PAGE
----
In June 1864, the American Civil War had been raging for three years, and merchant ships were increasingly becoming targets. For the previous two years, one ship especially had struck fear into the hearts of Union sailors: the CSS Alabama.
The Alabama had been laid down in the yards of John Laird & Sons, at Birkenhead on the River Mersey. She was built in secret and launched in July 1862. Shortly after she sailed to the Azores, an island in the middle of the Atlantic. It was legal to build warships for other nations in England, but not to outfit them.
There she picked up her crew, commanded by Raphael Semmes, a former United States Navy officer, turned Confederate. They loaded weapons, provisions, coal and equipment on board. By the time she set off again, she carried six 32-pound cannons; one 68-pound cannon in the aft pivot mount, and a 100-pound cannon in the forward pivot. She was ready to serve as a merchant raider.
Over the next two years, the Alabama ran one of the most successful raiding campaigns on merchant ships in history. Crisscrossing around the Atlantic and Pacific, Semmes continually evaded Union warships, attacking only when the odds were completely in his favor. Using those tactics, he captured 65 Union vessels, taking over 2,000 prisoners. It is amazing considering he did not lose a single crewmember. They spent 534 out of 657 days of service at sea.
Union merchant captains were terrified of the lone merchant raider, and many refused to sail or sold their ships to foreign merchants, who did not have to worry about the Confederate ship.
The reign of terror, of course, attracted the interest of the Union Navy, who began a manhunt to find Semmes and the Alabama. By 1864 the USS Kearsarge, a steam sloop of war similar in size and armament to the Alabama had been tracking the ship for two years. On June 11, of that year, the Alabama sailed into Cherbourg Harbor, France. She had just completed a long cruise in the Pacific and needed to refit and repair.
The Kearsarge finally caught up with the Alabama on June 14. As Cherbourg was a neutral port, the Union ship was forced to sit just outside the harbor and watch as the Confederate crew repaired their ship. She sent a dispatch to the USS St. Louise, requesting she assist in the blockade, but it was too late. On June 19, the Alabama left the harbor.
Semmes had little choice; his ship was trapped in a neutral port. He also knew he needed to act quickly before more Union ships arrived. As it stood, in a one against one battle, the ships were evenly matched. The ships sailed to just 5 miles off the northern coast of France. The French ironclad Couronne trailed them, ensuring they stayed out of French waters.
While the ships were well matched on paper, the Kearsarge had a few advantages. First, her crew and powder were fresher, Alabama’s having been onboard almost since her commissioning. Secondly, her hull was protected by layers of iron chain covered by new wooden planking. It made her midsection almost impervious to the 32-pound cannons fired from the Alabama, although not her 100 or 68-pounders.
The Kearsarge lined up for a broadside, but Captain Winslow ordered his men to hold fire until the range closed. The Alabama fired first, and two iron shots flew towards the Union ship but they missed. The ships began circling one another, attempting to rake each other with cannon fire. Neither could get an advantage on the other.
The Alabama’s guns roared, sending shell after shell at her opponent. She was desperate and needed to get out of the area before more ships arrived, but it proved to be her downfall. As her crew spewed shells out at their opponent, they did not take the time to precisely aim their heavy pivot guns, which could have turned the tide of the battle.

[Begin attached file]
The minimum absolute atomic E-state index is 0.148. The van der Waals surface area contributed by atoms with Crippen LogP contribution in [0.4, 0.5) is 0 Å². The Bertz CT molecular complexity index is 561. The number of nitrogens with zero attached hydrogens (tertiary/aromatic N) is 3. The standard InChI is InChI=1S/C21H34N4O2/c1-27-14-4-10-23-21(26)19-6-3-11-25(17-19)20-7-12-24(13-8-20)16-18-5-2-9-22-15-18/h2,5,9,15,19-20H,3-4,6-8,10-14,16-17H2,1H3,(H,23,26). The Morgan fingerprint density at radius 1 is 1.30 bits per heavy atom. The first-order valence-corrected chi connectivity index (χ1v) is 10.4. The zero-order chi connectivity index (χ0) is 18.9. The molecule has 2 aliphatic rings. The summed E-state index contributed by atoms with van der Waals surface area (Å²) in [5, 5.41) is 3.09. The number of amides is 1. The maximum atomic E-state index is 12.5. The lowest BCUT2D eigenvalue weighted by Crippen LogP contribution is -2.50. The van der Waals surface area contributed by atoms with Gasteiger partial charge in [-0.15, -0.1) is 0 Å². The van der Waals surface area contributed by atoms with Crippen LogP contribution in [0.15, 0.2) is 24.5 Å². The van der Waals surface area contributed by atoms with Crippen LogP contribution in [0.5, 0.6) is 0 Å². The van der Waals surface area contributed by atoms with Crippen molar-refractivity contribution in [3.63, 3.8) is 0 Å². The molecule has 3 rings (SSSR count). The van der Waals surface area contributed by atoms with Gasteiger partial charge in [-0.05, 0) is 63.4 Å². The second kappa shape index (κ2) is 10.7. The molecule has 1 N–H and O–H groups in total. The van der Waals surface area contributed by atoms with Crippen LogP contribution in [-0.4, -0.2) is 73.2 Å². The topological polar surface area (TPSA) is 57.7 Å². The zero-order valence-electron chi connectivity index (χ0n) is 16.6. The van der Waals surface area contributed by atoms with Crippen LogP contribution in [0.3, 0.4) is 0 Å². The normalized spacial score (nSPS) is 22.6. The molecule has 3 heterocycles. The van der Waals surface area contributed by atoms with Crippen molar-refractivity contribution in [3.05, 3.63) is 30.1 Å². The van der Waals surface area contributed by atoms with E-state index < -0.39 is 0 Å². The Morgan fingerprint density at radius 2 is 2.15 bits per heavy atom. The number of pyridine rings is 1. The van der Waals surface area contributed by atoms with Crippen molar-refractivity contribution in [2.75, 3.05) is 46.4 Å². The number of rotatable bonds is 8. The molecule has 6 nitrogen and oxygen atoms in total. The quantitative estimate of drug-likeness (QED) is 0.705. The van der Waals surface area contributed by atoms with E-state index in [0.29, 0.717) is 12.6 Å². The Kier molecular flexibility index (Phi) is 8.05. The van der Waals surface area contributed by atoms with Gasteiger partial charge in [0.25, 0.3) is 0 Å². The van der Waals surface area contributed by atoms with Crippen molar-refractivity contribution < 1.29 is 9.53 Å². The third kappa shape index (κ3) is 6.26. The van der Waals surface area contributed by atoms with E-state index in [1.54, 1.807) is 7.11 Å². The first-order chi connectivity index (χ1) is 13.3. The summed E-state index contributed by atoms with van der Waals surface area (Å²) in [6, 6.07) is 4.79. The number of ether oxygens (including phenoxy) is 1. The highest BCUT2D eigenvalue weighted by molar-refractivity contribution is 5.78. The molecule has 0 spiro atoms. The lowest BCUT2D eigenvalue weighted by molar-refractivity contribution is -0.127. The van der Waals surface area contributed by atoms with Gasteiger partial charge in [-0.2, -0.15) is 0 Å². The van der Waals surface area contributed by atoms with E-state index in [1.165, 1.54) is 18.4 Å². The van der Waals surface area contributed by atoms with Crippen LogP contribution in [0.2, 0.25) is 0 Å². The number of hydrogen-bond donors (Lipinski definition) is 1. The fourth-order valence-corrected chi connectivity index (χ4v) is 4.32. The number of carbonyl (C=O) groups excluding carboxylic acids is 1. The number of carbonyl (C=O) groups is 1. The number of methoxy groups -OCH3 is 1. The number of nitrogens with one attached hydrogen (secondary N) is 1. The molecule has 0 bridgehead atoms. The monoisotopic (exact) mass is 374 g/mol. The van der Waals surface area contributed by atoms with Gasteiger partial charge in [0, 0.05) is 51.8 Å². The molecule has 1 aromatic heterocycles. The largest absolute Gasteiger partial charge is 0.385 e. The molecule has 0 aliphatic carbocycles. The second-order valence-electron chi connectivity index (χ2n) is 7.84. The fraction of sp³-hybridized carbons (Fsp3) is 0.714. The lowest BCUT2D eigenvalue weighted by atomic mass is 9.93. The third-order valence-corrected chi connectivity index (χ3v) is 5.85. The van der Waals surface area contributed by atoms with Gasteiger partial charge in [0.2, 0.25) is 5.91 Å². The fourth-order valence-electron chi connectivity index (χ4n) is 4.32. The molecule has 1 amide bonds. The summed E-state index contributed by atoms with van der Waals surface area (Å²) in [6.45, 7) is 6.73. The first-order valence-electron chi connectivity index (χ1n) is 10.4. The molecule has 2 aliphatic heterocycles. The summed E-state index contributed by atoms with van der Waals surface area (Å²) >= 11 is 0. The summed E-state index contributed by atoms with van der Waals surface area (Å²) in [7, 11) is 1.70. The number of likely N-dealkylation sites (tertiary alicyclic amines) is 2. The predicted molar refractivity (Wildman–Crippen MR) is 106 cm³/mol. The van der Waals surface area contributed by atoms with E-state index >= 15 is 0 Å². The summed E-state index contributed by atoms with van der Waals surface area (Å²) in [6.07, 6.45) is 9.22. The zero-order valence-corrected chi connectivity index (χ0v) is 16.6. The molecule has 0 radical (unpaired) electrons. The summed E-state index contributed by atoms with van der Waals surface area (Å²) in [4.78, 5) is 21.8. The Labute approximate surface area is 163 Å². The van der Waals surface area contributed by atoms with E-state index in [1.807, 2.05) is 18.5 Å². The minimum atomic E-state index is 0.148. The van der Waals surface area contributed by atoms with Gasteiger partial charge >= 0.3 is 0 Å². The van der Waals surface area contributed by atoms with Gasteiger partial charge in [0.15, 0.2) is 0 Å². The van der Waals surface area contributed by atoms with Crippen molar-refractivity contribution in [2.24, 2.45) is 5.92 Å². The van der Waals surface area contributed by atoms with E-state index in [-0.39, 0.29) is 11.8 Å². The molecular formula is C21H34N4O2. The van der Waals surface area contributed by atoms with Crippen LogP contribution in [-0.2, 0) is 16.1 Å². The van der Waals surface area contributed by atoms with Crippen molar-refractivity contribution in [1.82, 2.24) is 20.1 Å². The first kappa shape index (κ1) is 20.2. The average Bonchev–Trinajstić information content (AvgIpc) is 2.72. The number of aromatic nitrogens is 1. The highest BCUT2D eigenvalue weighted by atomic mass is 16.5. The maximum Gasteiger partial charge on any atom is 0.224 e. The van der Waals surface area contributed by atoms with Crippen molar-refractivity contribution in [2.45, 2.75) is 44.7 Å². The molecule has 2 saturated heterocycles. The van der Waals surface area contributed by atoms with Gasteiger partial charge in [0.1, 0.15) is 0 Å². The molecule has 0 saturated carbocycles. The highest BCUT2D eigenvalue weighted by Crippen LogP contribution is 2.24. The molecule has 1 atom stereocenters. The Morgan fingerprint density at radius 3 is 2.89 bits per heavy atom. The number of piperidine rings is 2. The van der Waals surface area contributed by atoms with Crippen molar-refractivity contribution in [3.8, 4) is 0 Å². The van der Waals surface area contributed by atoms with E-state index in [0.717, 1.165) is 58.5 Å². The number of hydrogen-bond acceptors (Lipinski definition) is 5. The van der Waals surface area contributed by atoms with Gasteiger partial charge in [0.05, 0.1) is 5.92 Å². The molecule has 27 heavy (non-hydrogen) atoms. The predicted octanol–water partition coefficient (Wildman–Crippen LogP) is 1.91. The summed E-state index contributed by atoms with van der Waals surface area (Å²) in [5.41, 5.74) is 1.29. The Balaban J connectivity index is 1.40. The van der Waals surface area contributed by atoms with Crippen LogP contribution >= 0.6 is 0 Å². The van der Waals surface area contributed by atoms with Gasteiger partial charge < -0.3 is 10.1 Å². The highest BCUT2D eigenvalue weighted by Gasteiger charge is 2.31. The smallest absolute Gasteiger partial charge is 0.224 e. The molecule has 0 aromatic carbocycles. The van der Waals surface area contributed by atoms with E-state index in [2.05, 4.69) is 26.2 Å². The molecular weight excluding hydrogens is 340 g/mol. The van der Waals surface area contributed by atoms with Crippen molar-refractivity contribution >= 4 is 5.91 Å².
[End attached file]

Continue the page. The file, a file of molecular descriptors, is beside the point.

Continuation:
The Kearsarge, on the other hand, took the barrage patiently, but most of the Alabama’s guns missed. Every one of the Union shots was well aimed and timed.
Two shots smashed into Kearsarge’s hull, one at the gangway, sending wooden splinters flying. Another into the reinforced armor amidships, destroying the outer planks and breaking a link of the chain. Both were 32-pounder shots and did not penetrate. In response, the Kearsarge aimed her Dahlgren guns precisely at the Alabama’s waterline. The 32-pound shots smashed through the Confederate ship’s wooden hull, tearing a hole and letting the sea flow in below decks.
Fearing for his life, and those of his men, Semmes ordered the Confederate colors lowered. The Kearsarge continued firing at her opponent’s waterline unable to see her enemy’s surrender due to the smoke of the battle. Finally, the Alabama raised a white flag, and Semmes sent his last remaining boat to ask for parlance and aid from the Union ship. Captain Winslow agreed and sent boats to rescue the survivors.
A British yacht, the Deerhound, approached the sinking ship and offered rescue. Captain Semmes and about 40 Confederate sailors gladly accepted and escaped capture on the small steam boat.
By the end of the battle, it became apparent how out-done the Alabama had been. She had fired 370 shots during the 1-hour duel, but only scored two hits neither of which caused any damage to her opponent. It was reported the Kearsarge fired much less than the Alabama, and a significant number of hers hit their mark. 40 of the Confederate crew had been killed in the combat; 70 taken captive, and around 40 escaped on the Deerhound. On the Kearsarge, three men were wounded, one of whom died after the battle.
The fight demonstrates how tenuous naval power can be. The Alabama’s greatest fault was her continued victories. Her crews rarely had to fire their guns, rather they boarded and captured, or burnt, merchant ships. Her reputation preceded her, and many ships were likely more scared of the thought of the ship than any threat posed by the merchant raider.
She survived 534 days at sea without a casualty, until she had to fight a well armed and well-trained opponent.